the storm is over the following verses have been written with the 
simple intention of crystallizing the discussion. If the Doric or Scot- 
tish dialect be, indeed, dying out, as some declare it is, the writer, in 
making use of it as a literary medium, can only urge, as an excuse for 
his temerity, the fact that much of the discussion must necessarily 
have been conducted in Lowland Scotch." The poem then opens 
with a description of the vale of Cart, and from this we obtain a pretty 
fair idea of our poet's descriptive powers: 


'Tvvas at the gloaming of a springtide day, 

While sunset's golden locks were fringed with gray 

Beyond the western slopes of Cartha's vale, 

Beyond the isles that echo ocean's wail, 

While yet o'erhead the silvery shadows fell 

To shroud the glory of the day's farewell— 

I sought the silent path whose slope commands 

The view of burgh built on Houstoun's lands— 

To spend an hour with nature in repose 

Or weave a silken thought in rhyme or prose. 

The moon, all radiant at the sun's retreat 

In time drew near her beauty's zenith-seat, 

And threw her modest veil around the scene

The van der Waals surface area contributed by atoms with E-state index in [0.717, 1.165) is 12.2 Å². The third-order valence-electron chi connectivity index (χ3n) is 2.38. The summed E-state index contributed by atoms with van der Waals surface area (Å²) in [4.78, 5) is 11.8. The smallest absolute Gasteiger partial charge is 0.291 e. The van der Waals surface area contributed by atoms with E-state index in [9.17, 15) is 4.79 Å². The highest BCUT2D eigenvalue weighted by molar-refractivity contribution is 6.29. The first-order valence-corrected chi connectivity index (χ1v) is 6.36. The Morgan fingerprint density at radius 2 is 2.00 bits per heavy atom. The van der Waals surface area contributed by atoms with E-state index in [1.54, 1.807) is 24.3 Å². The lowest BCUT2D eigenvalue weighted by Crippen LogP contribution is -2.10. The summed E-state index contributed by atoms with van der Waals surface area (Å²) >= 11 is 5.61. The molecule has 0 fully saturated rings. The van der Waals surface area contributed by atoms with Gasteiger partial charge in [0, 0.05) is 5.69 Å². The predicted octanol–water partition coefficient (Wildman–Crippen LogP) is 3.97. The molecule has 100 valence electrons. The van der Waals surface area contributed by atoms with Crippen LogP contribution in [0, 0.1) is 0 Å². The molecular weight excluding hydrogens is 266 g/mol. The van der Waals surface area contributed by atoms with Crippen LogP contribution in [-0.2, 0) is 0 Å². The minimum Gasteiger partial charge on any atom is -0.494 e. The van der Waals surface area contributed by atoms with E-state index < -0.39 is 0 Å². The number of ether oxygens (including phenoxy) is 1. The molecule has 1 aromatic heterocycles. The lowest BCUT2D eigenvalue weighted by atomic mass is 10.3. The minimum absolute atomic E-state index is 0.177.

That peaceful glowed amid the electric sheen. 

The giddy stars like courtiers unrestrained 

Danced on the floor of heaven, chaotic-stained, 

As if tliey thought their merry rays alone 

Shed light enough to lustre midnight's throne. 

Amid the silence of midnight the prologue of the poem is rung out 
by the new bell in this manner: 

With a brave-hearted roll my tongue dares to toll 

And dirl a dread of the past ; 
With the present still here, I shall ring out a cheer 

That no memory-cloud shall o'ercast ; 
Neither grumble nor groan, neither malice nor moan 

Shall hinder my cheer-ringing mirth. 
In the morn of my pride, all care I'll deride 

As 1 roll out the joy of my birth. 

Let other bells weep generations asleep. 

As for me I shall ever ring joy ; 
As I throb in my steeple, I'll stir up the people 

Full moments of mirth to employ. 
So hurrah ! as I swing, as I joyously ring 

The burghers their lives to fulfil, 
Let me banish all fear as their spirits I cheer 

With tones that all honest hearts thrill. 

Afterward there appear before the poet's vision the ghosts of the 
two old bells discussing the new bell and its prospect in life. The 
following is a good example of the pith of the Scottish dialect, and 
illustrates to what a wonderful extent Dr. Harper is master of his 
mother tongue: 


Guid e'en, auld grannie, ncebour mine,